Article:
Usually at this time of year we are in the middle of the hustle and bustle of the "Giving Season," a time when many nonprofits receive the majority of their donations, and are wistfully looking forward to some free time when we can reflect on the activities of the past year and craft our goals for the coming year.
But this year, we have a new concern—the global financial meltdown and the impact it will have on the nonprofit sector. I have been telling reporters that it is too early to tell if nonprofits will be adversely affected this year. It seems unlikely that we won't. In our last issue we reported that our latest survey had found that nearly half of nonprofits that rely on end-of-year contributions expect donations to decline during the 2008 giving season.
On the other hand, our friends at the Giving USA Foundation have been reminding us that donations continue to increase year after year, even in bad times, and I certainly believe we should never underestimate the generosity of Americans.
At the moment, though, this downturn appears different from others we have experienced in our lifetime. It seems deeper and more widespread, affecting every aspect of our economy. It feels as if some fundamental beliefs about government, regulation, and many of our institutions may forever be changed.
We should assume that events this transformative will not leave the nonprofit sector untouched. Three thoughts come to mind:
- The push for transparency and accountability will pick up speed. With fewer dollars available to support nonprofit activity, individual, corporate, and foundation donors will be under increased pressure to invest their money wisely, in organizations doing the best work and having the highest impact. Transparency is already a given for most donors. Now the demand for demonstrating and measuring effectiveness will move front and center.
- Coupled with the move to effectiveness, we're likely to see more nonprofits considering new ways to operate more efficiently. We'll need to challenge our assumptions about how we deliver services. There will be increased emphasis on mergers, partnerships, and outsourcing. We'll be challenged to justify our way of doing things like never before.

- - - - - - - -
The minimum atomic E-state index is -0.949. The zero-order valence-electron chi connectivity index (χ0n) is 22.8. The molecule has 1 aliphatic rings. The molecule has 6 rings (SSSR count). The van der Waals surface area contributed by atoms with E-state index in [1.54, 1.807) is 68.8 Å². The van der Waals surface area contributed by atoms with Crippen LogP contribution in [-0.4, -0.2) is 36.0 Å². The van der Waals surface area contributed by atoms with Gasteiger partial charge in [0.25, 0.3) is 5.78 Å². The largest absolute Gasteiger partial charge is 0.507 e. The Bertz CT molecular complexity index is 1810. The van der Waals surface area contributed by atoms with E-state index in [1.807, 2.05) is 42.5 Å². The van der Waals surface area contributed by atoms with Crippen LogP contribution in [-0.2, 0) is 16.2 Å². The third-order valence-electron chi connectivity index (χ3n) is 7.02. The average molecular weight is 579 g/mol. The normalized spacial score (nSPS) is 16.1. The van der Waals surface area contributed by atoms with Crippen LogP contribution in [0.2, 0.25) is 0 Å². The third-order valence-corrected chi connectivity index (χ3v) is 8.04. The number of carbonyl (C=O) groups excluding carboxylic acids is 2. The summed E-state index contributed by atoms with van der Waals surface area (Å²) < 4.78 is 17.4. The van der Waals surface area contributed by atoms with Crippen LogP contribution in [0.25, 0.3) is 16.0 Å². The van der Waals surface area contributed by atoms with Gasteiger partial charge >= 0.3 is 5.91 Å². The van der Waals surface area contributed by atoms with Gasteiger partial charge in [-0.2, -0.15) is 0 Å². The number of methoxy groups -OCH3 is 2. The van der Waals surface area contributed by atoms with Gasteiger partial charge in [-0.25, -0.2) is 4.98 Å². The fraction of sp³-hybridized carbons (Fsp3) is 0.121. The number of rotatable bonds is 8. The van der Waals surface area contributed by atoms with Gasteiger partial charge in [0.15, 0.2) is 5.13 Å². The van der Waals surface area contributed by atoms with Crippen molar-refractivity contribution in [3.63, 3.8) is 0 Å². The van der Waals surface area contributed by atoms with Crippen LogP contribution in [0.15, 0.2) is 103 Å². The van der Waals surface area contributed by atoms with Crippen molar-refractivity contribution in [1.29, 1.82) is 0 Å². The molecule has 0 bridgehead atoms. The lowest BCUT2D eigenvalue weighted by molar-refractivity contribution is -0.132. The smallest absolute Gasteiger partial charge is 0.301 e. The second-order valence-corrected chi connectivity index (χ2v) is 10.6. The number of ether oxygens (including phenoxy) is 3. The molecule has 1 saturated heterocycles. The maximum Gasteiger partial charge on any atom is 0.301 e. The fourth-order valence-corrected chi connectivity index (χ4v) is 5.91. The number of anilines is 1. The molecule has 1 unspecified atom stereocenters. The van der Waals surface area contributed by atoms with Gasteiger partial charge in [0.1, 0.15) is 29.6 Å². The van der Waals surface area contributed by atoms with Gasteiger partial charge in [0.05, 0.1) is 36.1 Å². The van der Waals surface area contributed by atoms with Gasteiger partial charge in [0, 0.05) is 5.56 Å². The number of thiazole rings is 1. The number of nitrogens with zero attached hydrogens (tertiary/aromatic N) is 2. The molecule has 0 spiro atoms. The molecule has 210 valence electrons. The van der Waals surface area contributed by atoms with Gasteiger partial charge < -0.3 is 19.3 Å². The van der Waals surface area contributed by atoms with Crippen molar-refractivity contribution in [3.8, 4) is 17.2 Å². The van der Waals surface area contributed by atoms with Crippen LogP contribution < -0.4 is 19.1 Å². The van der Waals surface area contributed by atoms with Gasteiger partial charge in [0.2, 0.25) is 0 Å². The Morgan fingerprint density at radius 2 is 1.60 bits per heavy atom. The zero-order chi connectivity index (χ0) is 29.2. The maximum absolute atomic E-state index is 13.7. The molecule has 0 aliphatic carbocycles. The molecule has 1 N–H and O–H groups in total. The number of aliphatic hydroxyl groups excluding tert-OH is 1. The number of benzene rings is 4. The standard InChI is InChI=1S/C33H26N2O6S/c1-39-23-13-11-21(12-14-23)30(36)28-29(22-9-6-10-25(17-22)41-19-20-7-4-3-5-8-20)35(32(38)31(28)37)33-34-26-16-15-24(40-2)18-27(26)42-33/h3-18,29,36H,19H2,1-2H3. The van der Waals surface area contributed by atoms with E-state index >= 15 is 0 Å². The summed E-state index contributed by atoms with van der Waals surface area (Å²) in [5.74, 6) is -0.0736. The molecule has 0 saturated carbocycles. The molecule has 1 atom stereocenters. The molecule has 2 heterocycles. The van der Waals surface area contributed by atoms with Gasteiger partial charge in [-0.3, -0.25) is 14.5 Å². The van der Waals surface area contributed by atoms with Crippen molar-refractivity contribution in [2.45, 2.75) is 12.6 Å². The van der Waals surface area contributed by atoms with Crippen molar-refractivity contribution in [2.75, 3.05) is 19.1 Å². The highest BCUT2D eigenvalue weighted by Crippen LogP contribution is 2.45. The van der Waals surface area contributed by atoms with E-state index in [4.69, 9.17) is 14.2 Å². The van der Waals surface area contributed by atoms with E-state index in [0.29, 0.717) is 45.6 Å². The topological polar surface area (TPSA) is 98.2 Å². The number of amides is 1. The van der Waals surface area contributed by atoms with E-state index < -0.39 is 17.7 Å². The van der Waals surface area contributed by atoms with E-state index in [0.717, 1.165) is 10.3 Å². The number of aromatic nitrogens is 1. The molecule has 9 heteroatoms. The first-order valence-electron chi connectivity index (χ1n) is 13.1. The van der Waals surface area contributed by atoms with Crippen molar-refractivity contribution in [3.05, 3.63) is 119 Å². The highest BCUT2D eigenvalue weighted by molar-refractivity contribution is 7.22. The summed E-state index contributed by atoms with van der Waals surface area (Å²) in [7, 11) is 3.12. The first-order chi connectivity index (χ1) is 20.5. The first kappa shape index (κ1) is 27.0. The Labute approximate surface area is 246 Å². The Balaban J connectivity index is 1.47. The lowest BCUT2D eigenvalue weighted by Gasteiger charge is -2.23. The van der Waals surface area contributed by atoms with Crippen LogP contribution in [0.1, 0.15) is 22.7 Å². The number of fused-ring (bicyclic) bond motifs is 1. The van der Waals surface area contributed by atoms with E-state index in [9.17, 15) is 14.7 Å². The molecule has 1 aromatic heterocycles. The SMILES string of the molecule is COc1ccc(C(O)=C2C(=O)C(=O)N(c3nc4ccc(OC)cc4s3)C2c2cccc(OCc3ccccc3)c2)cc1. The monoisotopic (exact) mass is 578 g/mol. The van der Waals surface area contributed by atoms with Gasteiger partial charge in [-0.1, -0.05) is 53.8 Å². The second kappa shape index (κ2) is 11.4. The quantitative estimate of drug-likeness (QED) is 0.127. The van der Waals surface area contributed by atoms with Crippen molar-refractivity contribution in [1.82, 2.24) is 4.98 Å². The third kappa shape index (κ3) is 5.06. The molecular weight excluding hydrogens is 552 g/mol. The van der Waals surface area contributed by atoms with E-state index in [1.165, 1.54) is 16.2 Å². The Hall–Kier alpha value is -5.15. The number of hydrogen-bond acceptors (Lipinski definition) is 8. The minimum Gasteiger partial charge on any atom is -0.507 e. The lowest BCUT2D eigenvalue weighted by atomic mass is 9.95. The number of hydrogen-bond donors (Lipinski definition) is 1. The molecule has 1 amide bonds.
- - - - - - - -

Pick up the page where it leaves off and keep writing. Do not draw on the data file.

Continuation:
- Finally, these challenges to our sector offer exciting opportunities for rebirth. The needs of our society are significantly different from what they were when many of our organizations were created. How can we redesign ourselves to be more responsive to today's world? This new opportunity to break old habits and structures, coupled with a recommitment to public service inspired by the Obama administration, leads me to believe that 2009 could become one of the most important years ever in the history of the nonprofit sector, increasing our roles, responsibilities, and impact in American society.
As always, I thank you for your hard work and commitment to the nonprofit sector. I hope GuideStar has been of help to you in your work. We look forward to serving you in the year ahead and wish all of you success as we enter a challenging time for our organizations and the people we serve.
I'd like to close with a thought from Franklin D. Roosevelt's first inaugural address. I find these words as inspiring today as they must have been to an America in the grips of the Great Depression in 1933:
Happiness lies not in the mere possession of money; it lies in the joy of achievement, in the thrill of creative effort. The joy and moral stimulation of work no longer must be forgotten in the mad chase of evanescent profits. These dark days will be worth all they cost us if they teach us that our true destiny is not to be ministered unto but to minister to ourselves and to our fellow men.
President and CEO